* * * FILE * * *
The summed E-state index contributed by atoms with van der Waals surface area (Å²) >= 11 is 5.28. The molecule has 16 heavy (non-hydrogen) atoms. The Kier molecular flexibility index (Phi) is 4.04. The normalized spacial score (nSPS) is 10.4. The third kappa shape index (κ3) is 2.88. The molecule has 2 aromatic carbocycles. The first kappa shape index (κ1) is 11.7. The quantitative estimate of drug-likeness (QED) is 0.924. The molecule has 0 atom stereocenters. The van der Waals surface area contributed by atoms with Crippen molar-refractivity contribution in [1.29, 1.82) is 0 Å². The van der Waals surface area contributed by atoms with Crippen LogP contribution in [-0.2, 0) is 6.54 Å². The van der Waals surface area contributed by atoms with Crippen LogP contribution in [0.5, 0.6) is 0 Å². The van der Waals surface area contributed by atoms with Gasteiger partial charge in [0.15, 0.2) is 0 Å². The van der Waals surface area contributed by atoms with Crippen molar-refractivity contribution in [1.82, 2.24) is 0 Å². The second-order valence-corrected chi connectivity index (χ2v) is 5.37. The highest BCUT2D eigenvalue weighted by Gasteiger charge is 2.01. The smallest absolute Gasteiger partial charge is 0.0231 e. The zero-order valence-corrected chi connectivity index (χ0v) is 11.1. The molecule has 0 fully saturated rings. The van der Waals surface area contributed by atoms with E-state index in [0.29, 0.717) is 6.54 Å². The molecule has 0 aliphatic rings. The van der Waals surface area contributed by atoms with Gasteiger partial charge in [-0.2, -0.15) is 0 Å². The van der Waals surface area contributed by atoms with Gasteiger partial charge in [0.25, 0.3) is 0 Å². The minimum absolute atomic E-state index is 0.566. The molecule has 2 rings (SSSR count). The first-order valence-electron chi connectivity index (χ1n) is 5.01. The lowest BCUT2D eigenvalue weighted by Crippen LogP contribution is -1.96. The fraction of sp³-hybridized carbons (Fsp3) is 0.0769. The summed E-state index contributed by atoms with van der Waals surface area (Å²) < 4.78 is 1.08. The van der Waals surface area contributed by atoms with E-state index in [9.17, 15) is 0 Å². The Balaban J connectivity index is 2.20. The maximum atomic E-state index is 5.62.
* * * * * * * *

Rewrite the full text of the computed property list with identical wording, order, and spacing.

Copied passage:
The summed E-state index contributed by atoms with van der Waals surface area (Å²) >= 11 is 5.28. The molecule has 16 heavy (non-hydrogen) atoms. The Kier molecular flexibility index (Phi) is 4.04. The normalized spacial score (nSPS) is 10.4. The third kappa shape index (κ3) is 2.88. The molecule has 2 aromatic carbocycles. The first kappa shape index (κ1) is 11.7. The quantitative estimate of drug-likeness (QED) is 0.924. The molecule has 0 atom stereocenters. The van der Waals surface area contributed by atoms with Crippen molar-refractivity contribution in [1.29, 1.82) is 0 Å². The van der Waals surface area contributed by atoms with Crippen LogP contribution in [-0.2, 0) is 6.54 Å². The van der Waals surface area contributed by atoms with Crippen LogP contribution in [0.5, 0.6) is 0 Å². The van der Waals surface area contributed by atoms with Gasteiger partial charge in [0.15, 0.2) is 0 Å². The van der Waals surface area contributed by atoms with Crippen molar-refractivity contribution in [1.82, 2.24) is 0 Å². The second-order valence-corrected chi connectivity index (χ2v) is 5.37. The highest BCUT2D eigenvalue weighted by Gasteiger charge is 2.01. The smallest absolute Gasteiger partial charge is 0.0231 e. The zero-order valence-corrected chi connectivity index (χ0v) is 11.1. The molecule has 0 fully saturated rings. The van der Waals surface area contributed by atoms with E-state index in [0.29, 0.717) is 6.54 Å². The molecule has 0 aliphatic rings. The van der Waals surface area contributed by atoms with Gasteiger partial charge in [-0.2, -0.15) is 0 Å². The van der Waals surface area contributed by atoms with Gasteiger partial charge in [0.25, 0.3) is 0 Å². The minimum absolute atomic E-state index is 0.566. The molecule has 2 rings (SSSR count). The first-order valence-electron chi connectivity index (χ1n) is 5.01. The lowest BCUT2D eigenvalue weighted by Crippen LogP contribution is -1.96. The fraction of sp³-hybridized carbons (Fsp3) is 0.0769. The summed E-state index contributed by atoms with van der Waals surface area (Å²) < 4.78 is 1.08. The van der Waals surface area contributed by atoms with E-state index in [9.17, 15) is 0 Å². The Balaban J connectivity index is 2.20. The maximum atomic E-state index is 5.62.